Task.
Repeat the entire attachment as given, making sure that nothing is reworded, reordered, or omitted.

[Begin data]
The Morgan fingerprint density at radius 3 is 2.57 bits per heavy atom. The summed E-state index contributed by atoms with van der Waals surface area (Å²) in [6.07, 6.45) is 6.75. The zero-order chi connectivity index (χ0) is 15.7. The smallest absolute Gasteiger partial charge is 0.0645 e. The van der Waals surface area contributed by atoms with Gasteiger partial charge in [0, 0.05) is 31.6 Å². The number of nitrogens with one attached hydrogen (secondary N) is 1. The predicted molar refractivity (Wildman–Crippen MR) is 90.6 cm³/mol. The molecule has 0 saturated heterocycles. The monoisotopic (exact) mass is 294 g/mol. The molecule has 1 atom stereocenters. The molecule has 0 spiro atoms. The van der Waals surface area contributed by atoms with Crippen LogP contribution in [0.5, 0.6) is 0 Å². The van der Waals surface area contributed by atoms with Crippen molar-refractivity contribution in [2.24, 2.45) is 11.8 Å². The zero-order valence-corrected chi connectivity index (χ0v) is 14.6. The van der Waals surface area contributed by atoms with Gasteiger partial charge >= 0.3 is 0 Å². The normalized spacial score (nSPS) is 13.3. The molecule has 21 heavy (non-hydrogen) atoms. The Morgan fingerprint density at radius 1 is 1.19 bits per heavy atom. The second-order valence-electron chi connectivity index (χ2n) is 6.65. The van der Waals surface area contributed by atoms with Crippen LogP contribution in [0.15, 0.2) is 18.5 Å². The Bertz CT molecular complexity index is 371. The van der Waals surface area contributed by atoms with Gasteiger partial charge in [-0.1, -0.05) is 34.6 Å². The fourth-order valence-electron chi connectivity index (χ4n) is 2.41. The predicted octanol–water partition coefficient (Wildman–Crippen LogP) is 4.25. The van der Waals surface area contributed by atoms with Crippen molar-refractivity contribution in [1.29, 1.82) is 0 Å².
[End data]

The Morgan fingerprint density at radius 3 is 2.57 bits per heavy atom. The summed E-state index contributed by atoms with van der Waals surface area (Å²) in [6.07, 6.45) is 6.75. The zero-order chi connectivity index (χ0) is 15.7. The smallest absolute Gasteiger partial charge is 0.0645 e. The van der Waals surface area contributed by atoms with Gasteiger partial charge in [0, 0.05) is 31.6 Å². The number of nitrogens with one attached hydrogen (secondary N) is 1. The predicted molar refractivity (Wildman–Crippen MR) is 90.6 cm³/mol. The molecule has 0 saturated heterocycles. The monoisotopic (exact) mass is 294 g/mol. The molecule has 1 atom stereocenters. The molecule has 0 spiro atoms. The van der Waals surface area contributed by atoms with Crippen LogP contribution in [0.5, 0.6) is 0 Å². The van der Waals surface area contributed by atoms with Crippen molar-refractivity contribution in [2.24, 2.45) is 11.8 Å². The zero-order valence-corrected chi connectivity index (χ0v) is 14.6. The van der Waals surface area contributed by atoms with Gasteiger partial charge >= 0.3 is 0 Å². The normalized spacial score (nSPS) is 13.3. The molecule has 21 heavy (non-hydrogen) atoms. The Morgan fingerprint density at radius 1 is 1.19 bits per heavy atom. The second-order valence-electron chi connectivity index (χ2n) is 6.65. The van der Waals surface area contributed by atoms with Crippen LogP contribution in [0.15, 0.2) is 18.5 Å². The Bertz CT molecular complexity index is 371. The van der Waals surface area contributed by atoms with Gasteiger partial charge in [-0.1, -0.05) is 34.6 Å². The fourth-order valence-electron chi connectivity index (χ4n) is 2.41. The predicted octanol–water partition coefficient (Wildman–Crippen LogP) is 4.25. The van der Waals surface area contributed by atoms with Crippen molar-refractivity contribution in [1.29, 1.82) is 0 Å².